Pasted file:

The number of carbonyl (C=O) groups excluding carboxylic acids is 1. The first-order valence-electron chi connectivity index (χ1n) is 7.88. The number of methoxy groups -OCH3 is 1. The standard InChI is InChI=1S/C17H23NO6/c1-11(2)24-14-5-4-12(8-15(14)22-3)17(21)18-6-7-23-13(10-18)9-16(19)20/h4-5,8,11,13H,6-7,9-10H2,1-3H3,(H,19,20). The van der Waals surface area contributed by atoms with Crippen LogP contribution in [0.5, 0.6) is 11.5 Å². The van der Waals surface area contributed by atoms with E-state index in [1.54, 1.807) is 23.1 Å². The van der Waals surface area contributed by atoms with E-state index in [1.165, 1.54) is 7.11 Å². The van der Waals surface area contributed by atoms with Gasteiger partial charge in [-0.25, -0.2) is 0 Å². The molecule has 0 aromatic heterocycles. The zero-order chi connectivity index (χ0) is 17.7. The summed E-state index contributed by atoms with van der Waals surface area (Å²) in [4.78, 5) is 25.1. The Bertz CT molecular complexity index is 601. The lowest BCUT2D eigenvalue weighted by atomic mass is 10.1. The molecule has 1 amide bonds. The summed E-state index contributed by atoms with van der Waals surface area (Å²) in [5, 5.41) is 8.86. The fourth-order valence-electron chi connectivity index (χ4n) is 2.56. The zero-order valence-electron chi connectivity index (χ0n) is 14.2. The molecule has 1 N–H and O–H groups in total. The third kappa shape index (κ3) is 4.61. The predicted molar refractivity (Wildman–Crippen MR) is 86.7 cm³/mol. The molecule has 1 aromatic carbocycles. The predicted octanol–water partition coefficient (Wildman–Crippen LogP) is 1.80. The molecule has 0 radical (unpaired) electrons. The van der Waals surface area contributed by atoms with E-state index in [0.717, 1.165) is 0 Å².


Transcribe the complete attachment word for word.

The number of carbonyl (C=O) groups excluding carboxylic acids is 1. The first-order valence-electron chi connectivity index (χ1n) is 7.88. The number of methoxy groups -OCH3 is 1. The standard InChI is InChI=1S/C17H23NO6/c1-11(2)24-14-5-4-12(8-15(14)22-3)17(21)18-6-7-23-13(10-18)9-16(19)20/h4-5,8,11,13H,6-7,9-10H2,1-3H3,(H,19,20). The van der Waals surface area contributed by atoms with Crippen LogP contribution in [0.5, 0.6) is 11.5 Å². The van der Waals surface area contributed by atoms with E-state index in [1.54, 1.807) is 23.1 Å². The van der Waals surface area contributed by atoms with E-state index in [1.165, 1.54) is 7.11 Å². The van der Waals surface area contributed by atoms with Gasteiger partial charge in [-0.25, -0.2) is 0 Å². The molecule has 0 aromatic heterocycles. The zero-order chi connectivity index (χ0) is 17.7. The summed E-state index contributed by atoms with van der Waals surface area (Å²) in [4.78, 5) is 25.1. The Bertz CT molecular complexity index is 601. The lowest BCUT2D eigenvalue weighted by atomic mass is 10.1. The molecule has 1 amide bonds. The summed E-state index contributed by atoms with van der Waals surface area (Å²) in [5, 5.41) is 8.86. The fourth-order valence-electron chi connectivity index (χ4n) is 2.56. The zero-order valence-electron chi connectivity index (χ0n) is 14.2. The molecule has 1 N–H and O–H groups in total. The third kappa shape index (κ3) is 4.61. The predicted molar refractivity (Wildman–Crippen MR) is 86.7 cm³/mol. The molecule has 1 aromatic carbocycles. The predicted octanol–water partition coefficient (Wildman–Crippen LogP) is 1.80. The molecule has 0 radical (unpaired) electrons. The van der Waals surface area contributed by atoms with E-state index in [0.717, 1.165) is 0 Å².